The Devil's Trap (Hardback)
The Victims of the Cawnpore Massacre During the Indian Mutiny
The Indian Rebellion of 1857-58 was the most ferocious explosion of violence in the history of the British Empire. It tested Britain’s colonial resources to the limit, and nearly brought about the downfall of its rule in India.
As the rebellion spread the strategic garrison at Cawnpore came under siege from rebels. The British inhabitants, including many non-combatant males and women and children, were caught up in the terrible events and spent nearly two months under profound threat which put them in fear for their lives and the likelihood of a brutal death; but they could not have imagined how dreadful that death would be. They suffered from thirst and starvation, and heat-stroke from the relentless scorching sun, holed up in a makeshift entrenchment, riddled with disease caused by the lack of sanitary provisions, and their numbers being seriously depleted from continuous bombardment by cannon balls and bullets from rebel snipers.
On being promised safe passage out of the city by boats, most of the men were treacherously massacred at the Sati Chaura Ghat, a landing-stage on the banks of the River Ganges, and the surviving women and children were imprisoned in a house known as the Bibighar to await their fate. That came on 15 July 1857, when they were slaughtered with cleavers in a murderous frenzy. On the following morning their naked remains were unceremoniously thrown down a well. At least six of them were still clinging on to life, including three children.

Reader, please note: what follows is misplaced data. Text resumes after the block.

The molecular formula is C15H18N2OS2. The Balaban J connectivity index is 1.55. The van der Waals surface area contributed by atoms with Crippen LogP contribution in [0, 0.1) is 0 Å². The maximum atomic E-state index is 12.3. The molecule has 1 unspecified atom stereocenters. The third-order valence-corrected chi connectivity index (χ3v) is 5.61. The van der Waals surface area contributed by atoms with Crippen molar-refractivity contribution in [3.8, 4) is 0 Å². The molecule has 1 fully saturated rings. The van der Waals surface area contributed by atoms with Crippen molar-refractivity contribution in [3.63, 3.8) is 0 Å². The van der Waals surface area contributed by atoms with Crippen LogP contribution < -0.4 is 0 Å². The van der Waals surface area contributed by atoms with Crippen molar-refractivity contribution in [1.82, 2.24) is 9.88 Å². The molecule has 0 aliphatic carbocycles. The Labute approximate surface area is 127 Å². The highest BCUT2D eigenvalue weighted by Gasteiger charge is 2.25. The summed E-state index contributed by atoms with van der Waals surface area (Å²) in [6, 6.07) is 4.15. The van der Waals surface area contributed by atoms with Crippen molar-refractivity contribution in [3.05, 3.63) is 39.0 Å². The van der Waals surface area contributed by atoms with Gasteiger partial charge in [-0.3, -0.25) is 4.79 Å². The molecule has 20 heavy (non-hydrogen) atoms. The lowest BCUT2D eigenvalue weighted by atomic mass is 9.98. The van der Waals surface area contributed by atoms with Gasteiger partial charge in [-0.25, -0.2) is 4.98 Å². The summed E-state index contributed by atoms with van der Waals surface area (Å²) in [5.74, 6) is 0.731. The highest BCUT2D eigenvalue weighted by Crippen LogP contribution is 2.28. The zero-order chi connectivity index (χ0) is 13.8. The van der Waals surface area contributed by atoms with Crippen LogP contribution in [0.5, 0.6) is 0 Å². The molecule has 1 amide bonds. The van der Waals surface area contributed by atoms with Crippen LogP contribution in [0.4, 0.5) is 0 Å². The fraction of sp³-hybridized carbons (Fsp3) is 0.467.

Much has been written about the siege of Cawnpore and the political events which caused it, but there less known about the people who suffered the ordeal. Who were they, and where did they come from? James Bancroft is well-known for the depth of research he carries out, and during this project he has followed the lives of many of the victims. For instance, one had worked with the engineer Brunel; a member of a family of one of the victims later became a well-known cricketer and footballer, and another was a descendant of an Anglo-Norman West Country family.
The author has tried to redress this by consulting official documentation and establishments, studying primary sources and contacting descendants, then cross-referencing and checking the information as much as possible. To try to understand opinions on both sides, he also studied documents and contacted individuals who believe the events at Cawnpore were India’s first steps in the freedom struggle towards eventual independence, and they have no misgivings concerning what happened.
On a visit to the Sati Chaura Ghat, Sir Frederick Treves, the prominent Victorian surgeon who witnessed the hurtful sufferings of the Elephant Man, referred to is as: ‘This Devil’s Trap!’